FBI Investigates 2017 Death of Colorado Teen Burned Alive as a Possible Hate Crime

FBI Investigates 2017 Death of Colorado Teen Burned Alive as a Possible Hate Crime

May 19, 2021
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The death of an Asian American teenager who was set on fire and burned alive in Colorado in 2017 will now be investigated as a possible hate crime by the FBI.
The details: In a statement, the federal law enforcement agency shared that it is looking into the case of 17-year-old Maggie Long as a “hate crime matter,” reported CBS4.
  • The FBI noted that a hate crime is a “criminal offense against a person or property motivated in whole or in part by the individual’s bias against a race, religion, disability, ethnicity/national origin, sexual orientation, gender or gender identity.”
  • Lynna and Connie Long, the victim’s sisters, said that during the time they lived in Park County, they did not see any apparent discrimination against Asians.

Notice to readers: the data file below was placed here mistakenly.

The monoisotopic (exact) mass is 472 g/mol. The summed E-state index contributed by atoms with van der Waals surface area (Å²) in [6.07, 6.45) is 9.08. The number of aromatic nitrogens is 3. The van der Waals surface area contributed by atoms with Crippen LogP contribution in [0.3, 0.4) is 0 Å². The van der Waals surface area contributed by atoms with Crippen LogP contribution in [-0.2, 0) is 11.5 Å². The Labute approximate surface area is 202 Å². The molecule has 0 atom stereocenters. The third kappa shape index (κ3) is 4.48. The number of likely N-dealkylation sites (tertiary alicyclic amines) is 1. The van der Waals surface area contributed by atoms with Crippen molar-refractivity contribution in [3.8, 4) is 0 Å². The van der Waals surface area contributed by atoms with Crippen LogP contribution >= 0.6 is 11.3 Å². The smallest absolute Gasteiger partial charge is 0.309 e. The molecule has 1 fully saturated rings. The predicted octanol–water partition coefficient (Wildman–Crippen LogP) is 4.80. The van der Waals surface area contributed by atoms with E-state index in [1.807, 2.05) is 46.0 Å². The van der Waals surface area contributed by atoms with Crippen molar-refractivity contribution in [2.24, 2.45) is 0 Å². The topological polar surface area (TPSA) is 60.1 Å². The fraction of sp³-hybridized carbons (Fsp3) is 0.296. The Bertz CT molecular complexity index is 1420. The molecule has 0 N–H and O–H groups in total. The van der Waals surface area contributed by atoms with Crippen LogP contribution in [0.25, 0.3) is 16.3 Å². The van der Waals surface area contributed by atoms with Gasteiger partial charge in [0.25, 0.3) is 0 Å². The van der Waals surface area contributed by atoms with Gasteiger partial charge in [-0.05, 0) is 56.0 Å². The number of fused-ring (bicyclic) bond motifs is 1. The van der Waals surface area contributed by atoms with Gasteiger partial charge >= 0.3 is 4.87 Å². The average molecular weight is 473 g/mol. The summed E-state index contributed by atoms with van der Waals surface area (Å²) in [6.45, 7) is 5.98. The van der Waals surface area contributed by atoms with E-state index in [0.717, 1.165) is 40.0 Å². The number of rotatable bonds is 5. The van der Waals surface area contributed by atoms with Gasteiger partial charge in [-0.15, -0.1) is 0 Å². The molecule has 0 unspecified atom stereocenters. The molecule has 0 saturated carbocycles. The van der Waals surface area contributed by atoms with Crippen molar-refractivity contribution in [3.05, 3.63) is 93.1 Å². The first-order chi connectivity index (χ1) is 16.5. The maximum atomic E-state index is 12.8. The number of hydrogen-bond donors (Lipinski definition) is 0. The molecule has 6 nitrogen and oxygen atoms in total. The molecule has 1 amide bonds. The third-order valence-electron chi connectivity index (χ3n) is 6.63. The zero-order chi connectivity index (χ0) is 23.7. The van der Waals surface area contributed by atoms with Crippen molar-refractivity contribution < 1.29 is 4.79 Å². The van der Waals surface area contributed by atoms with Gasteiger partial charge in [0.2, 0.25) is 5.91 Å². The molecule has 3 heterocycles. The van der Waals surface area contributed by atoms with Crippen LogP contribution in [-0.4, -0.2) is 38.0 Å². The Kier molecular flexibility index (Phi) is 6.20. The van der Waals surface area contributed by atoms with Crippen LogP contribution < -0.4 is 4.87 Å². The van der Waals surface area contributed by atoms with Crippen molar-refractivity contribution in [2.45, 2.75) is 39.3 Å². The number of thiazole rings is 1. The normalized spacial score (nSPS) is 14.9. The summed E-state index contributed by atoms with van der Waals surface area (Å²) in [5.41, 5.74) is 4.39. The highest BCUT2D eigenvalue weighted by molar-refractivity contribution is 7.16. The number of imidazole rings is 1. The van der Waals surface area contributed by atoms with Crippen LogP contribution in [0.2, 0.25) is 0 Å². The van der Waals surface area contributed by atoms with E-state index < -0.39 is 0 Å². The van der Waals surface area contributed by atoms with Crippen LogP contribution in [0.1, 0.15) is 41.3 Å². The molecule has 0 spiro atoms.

• Lynna said that the hate crime angle is worth looking into due to “the extent of violence in this crime,” while Connie, who found this new angle “a little surprising,” agreed that “in some ways it makes sense.”
Long’s death: The teenager’s remains were discovered inside her family’s home in the mountain community of Bailey after her house caught fire on Dec. 1, 2017. 
  • Investigators posit that before the fire, Long had “a physical altercation” with her attackers. 
  • According to authorities, items were stolen from the house, including an AK-47-style rifle, 2,000 rounds of ammunition, a Beretta handgun, some jade figurines and a green safe, which led them to initially consider it a “crime of opportunity.”
  • The El Paso County Coroner’s Office ruled Long’s death as a homicide after determining that she was “purposefully set on fire and burned alive” inside her family’s home.
  • Composite sketches of at least three male suspects were released, but no arrests have been made.
Featured Image via the FBI
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      Ryan General

      Ryan General
      is a Senior Reporter for NextShark

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